0
$\begingroup$

I would like to find a good pair of predictors out of about 400 available pairs. To do this I am using LOO cross validation. Since there are so many pairs available, don't I run into the issue that the best pair could be a spurious finding? I'm thinking this is much like multiple testing.

To be more concrete, for a given pair of predictors I perform LOO cross validation to estimate the loss function using those predictors. That is, for each of the n folds I leave out a sample, build the model using the given predictor pair, and then compute its loss function on the held out sample. These n loss values are then averaged to determine the merit of the predictor pair. I select the pair with the lowest average loss.

Much of what I have read about CV in optimizing models is to optimize over a few parameters (like lambda in Lasso) rather than many (e.g. whether to include a feature). So is there a rule of thumb for how many such tests one can perform with CV?

$\endgroup$
4
  • $\begingroup$ What do you mean by "pair of predictors"? It isn't a problem to use the LASSO with an arbitrarily large number of predictors to select only 2, but those 2 wouldn't necessarily be part of some pre-specified pair. $\endgroup$ Jul 17, 2015 at 16:19
  • $\begingroup$ Let's say I have 30 predictors and want a classifier that uses two of them in a glm or other model. Then I have (30*29/2)=435 possible pairs, any of which would be acceptable. I'm wondering if that number, 435, is such a large number of different cross validations that you are bound to get a spuriously low loss that doesn't actually validate.Thanks for the LASSO info; I will try adjusting lambda to get 2 predictors... $\endgroup$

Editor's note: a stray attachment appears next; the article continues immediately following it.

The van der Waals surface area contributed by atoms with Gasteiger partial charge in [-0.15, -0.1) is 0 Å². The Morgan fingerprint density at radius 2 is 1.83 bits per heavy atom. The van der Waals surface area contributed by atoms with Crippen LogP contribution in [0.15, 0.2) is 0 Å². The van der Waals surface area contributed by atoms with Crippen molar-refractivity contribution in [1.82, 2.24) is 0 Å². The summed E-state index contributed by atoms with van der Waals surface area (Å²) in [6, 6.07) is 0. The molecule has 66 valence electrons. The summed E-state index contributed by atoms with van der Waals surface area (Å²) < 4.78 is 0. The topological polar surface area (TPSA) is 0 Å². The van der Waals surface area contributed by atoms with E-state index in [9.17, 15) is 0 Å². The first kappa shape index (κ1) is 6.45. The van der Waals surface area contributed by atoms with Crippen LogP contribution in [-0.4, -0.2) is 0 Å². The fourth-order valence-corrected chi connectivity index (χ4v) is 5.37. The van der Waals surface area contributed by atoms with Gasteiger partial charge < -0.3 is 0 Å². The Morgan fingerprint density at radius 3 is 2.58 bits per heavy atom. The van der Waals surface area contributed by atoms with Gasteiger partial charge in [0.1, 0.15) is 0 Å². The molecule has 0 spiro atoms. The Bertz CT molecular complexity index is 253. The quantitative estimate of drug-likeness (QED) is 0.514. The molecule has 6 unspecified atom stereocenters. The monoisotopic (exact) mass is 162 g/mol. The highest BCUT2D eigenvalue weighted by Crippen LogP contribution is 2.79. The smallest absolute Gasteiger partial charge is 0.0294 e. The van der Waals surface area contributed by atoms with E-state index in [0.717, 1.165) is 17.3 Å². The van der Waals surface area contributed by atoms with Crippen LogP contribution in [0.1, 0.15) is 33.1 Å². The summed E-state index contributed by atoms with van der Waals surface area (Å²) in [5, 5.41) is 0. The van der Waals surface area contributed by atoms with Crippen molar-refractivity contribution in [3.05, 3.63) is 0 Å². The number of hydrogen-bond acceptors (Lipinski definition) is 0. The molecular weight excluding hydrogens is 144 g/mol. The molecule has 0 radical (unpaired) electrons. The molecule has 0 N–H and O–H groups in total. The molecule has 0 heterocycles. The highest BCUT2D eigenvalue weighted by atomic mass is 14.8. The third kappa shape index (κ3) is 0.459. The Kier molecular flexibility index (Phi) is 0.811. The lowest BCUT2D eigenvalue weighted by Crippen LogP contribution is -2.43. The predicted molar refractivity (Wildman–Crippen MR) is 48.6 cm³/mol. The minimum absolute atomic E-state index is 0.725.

– OncoStats
    Jul 17, 2015 at 19:45
  • $\begingroup$ Why are you limited to a single pair of predictors? $\endgroup$
    – EdM
    Jul 17, 2015 at 20:11
  • $\begingroup$ For the moment just because it is easy to visualize on a scatter plot. Longer term, fewer predictors is better since we would need to purchase antibodies to make the measurements. We'd like to keep it cheap. :) $\endgroup$
    – OncoStats
    Jul 17, 2015 at 20:30

2 Answers 2

2
$\begingroup$

don't I run into the issue that the best pair could be a spurious finding? I'm thinking this is much like multiple testing.

Yes, you are right: this is a multiple testing situation.

Here are some things you can do in order to still draw valid conclusions.

  • Before starting on the comparison, do a rough calculation whether your sample size allows you to do comparisons, e.g. by calculating binomial confidence intervals for some typical outcomes of the testing. This is particularly critical in case of classification if you measure and compare performance by sensitivity, specificity, overall accuracy or in fact any proportion of tested cases.
    If this indicates that you cannot do even single comparisons, you should refrain from data-driven optimization and go directly for a suitable regularization, e.g. the LASSO or PLS (see below).

  • Compare using a so-called proper scoring rule (they are "better behaved" than those proportions and have among other beneficial statistical properties like reacting continuously and sensitively to slight improvements also lower variance.